Julie D’Aubigny: Opera Singer, Duelist and General Badass


Julie d’Aubigny (1670ā€“1707), better known as Mademoiselle Maupin or La Maupin, was a 17th-century swordswoman and opera singer. Her tumultuous career and flamboyant life were the subject of gossip and colorful stories in her own time, and inspired romances and novels afterwards.

Her father trained her in dancing, literacy, drawing and fencing, possibly for self-defense. While in her teens she became a mistress of the Count d’Armagnac and through him was introduced to court.

In the following years, d’Aubigny gathered a reputation as a wild woman who hit shopkeepers[clarification needed] and fought duels with young aristocrats. She became involved with an assistant fencing master named Serannes. About 1688, when Lieutenant-General of Police Gabriel Nicolas de la Reynie tried to apprehend Serannes for killing a man in an illegal duel, the pair fled the city to Marseille.

Eventually, she grew bored of Serannes and became involved with a young lady. When the girl’s parents put her away in the Visitandines convent in Avignon, d’Aubigny followed, entering the convent as a novice. There she stole the body of a dead nun, placed it in the bed of her lover and set the room afire to cover their escape. Their affair lasted for three months before the young lady returned to her family.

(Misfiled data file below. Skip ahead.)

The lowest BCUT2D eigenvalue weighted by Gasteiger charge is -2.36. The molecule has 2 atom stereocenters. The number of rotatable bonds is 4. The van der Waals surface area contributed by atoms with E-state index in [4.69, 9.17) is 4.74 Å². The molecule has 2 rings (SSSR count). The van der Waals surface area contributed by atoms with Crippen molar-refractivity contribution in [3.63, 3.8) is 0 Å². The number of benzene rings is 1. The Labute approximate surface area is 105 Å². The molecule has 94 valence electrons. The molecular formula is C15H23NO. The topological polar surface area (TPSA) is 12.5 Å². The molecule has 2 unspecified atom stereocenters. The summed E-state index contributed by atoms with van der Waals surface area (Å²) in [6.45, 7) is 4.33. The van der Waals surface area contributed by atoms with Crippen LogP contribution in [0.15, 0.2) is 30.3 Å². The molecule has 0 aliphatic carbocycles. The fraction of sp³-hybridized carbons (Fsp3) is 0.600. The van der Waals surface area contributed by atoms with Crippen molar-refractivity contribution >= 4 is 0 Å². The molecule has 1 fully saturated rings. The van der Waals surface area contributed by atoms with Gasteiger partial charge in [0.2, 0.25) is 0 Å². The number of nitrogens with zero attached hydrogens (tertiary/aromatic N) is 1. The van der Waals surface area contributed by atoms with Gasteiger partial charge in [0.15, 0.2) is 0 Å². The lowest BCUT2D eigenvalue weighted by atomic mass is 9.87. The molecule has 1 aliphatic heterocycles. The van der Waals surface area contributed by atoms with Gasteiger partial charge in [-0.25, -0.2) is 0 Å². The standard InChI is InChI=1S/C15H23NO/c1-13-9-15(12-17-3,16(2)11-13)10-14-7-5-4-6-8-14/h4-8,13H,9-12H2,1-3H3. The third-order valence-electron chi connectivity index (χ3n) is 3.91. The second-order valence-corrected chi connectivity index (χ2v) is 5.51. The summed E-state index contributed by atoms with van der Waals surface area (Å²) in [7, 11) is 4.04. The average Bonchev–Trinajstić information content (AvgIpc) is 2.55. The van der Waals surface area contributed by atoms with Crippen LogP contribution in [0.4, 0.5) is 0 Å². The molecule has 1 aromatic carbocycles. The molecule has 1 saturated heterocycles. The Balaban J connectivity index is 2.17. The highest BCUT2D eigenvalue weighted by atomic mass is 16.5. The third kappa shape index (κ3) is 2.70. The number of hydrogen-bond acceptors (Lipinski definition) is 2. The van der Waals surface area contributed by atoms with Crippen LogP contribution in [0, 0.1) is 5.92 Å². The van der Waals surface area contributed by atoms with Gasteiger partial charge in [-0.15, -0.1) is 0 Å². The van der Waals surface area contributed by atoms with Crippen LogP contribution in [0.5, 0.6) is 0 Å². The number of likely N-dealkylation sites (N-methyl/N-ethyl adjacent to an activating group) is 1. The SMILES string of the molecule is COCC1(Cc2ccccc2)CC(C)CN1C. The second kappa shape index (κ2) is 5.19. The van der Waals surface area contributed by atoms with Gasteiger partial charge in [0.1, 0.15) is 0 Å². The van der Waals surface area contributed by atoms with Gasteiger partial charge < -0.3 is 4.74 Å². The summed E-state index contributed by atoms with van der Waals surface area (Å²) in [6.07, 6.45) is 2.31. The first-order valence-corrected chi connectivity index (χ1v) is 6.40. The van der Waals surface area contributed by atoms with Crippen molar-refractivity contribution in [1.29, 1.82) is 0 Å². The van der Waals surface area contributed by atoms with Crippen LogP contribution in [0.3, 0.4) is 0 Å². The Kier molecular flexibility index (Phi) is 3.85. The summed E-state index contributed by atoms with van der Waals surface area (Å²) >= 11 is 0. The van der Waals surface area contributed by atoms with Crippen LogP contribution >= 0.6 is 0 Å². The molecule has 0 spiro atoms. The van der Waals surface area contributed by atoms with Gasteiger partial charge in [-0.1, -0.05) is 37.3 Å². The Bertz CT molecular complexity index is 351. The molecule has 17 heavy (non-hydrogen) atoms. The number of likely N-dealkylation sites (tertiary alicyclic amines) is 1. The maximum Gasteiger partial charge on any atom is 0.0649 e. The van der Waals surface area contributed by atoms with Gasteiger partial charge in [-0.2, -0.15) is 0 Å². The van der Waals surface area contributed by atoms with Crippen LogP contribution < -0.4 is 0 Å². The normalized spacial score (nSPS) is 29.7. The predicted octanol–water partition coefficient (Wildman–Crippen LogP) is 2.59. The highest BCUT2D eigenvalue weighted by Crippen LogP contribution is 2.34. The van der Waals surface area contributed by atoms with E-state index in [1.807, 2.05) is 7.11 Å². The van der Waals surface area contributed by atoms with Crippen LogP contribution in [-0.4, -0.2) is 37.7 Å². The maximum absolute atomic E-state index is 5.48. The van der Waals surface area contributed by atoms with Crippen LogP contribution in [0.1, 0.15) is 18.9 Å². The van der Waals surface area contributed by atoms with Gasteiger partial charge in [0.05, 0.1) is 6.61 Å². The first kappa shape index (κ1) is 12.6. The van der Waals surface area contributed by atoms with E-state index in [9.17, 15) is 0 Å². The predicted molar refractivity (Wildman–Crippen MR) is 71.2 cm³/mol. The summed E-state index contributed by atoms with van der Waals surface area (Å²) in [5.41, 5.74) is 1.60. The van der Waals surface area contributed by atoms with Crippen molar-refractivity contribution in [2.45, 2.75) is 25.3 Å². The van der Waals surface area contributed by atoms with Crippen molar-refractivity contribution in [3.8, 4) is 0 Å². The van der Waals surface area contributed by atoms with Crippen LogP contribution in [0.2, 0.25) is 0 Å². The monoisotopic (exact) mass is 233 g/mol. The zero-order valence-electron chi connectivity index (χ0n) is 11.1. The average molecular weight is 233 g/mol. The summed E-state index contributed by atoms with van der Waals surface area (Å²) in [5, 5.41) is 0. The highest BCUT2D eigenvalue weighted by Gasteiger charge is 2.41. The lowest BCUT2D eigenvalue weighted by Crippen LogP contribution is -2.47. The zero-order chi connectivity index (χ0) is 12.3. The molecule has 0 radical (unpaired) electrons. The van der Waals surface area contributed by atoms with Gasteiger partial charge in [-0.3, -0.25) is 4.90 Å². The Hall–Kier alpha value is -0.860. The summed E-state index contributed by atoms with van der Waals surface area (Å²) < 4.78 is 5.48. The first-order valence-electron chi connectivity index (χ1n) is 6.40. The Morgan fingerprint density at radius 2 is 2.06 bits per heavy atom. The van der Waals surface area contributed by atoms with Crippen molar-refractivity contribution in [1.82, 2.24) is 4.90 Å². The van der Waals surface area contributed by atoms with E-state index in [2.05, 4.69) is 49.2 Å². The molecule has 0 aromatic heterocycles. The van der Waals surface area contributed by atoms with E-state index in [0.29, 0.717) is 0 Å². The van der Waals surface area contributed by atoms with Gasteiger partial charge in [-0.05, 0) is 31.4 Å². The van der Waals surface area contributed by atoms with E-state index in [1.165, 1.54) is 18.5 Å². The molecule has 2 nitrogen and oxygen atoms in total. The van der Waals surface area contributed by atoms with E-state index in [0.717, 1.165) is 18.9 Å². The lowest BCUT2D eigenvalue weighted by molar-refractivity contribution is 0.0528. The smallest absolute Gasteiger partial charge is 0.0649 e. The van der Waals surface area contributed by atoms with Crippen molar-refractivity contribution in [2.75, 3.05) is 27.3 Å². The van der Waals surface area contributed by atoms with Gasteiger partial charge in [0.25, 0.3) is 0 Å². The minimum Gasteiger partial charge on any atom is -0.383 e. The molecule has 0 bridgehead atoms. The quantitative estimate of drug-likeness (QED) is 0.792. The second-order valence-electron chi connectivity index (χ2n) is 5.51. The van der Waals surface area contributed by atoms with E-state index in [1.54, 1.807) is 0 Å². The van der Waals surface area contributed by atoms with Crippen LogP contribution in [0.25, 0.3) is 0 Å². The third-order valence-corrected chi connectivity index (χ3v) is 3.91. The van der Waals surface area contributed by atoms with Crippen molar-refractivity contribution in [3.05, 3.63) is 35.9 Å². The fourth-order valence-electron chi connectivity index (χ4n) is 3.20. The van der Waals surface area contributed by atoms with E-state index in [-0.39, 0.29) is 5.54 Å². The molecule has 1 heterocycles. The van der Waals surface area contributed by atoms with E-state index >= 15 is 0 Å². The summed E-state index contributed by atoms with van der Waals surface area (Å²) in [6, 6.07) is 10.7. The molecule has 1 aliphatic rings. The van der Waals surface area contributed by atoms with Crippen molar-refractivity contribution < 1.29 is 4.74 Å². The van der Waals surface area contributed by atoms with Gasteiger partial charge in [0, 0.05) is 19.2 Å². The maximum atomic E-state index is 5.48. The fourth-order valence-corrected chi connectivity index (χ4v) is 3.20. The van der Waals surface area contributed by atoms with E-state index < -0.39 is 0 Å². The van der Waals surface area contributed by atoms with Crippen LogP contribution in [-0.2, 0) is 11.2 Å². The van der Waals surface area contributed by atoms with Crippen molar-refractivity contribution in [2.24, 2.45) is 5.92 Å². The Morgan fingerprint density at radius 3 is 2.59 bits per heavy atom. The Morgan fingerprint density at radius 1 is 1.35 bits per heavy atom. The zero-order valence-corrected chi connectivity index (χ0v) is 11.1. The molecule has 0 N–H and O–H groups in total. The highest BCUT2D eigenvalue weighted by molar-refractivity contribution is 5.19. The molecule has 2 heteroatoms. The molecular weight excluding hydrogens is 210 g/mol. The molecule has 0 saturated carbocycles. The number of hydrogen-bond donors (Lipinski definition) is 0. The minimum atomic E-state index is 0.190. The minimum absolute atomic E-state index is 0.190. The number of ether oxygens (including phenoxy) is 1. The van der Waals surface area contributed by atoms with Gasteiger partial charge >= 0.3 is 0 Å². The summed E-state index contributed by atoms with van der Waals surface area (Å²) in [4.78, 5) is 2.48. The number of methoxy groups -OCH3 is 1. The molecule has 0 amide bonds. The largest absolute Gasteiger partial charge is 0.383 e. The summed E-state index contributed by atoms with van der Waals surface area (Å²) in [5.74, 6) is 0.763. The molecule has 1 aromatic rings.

Via Wikipedia which has the full tumultuous story of her life.

This entry was posted in Culture, History by Heretic. Bookmark the permalink.

About Heretic

I design video games for a living, write fiction, political theory and poetry for personal amusement, and train regularly in Western European 16th century swordwork. On frequent occasion I have been known to hunt for and explore abandoned graveyards, train tunnels and other interesting places wherever I may find them, but there is absolutely no truth to the rumor that I am preparing to set off a zombie apocalypse. Nothing that will stand up in court, at least. I use paranthesis with distressing frequency, have a deep passion for history, anthropology and sociological theory, and really, really, really hate mayonnaise. But I wash my hands after the writing. Promise.

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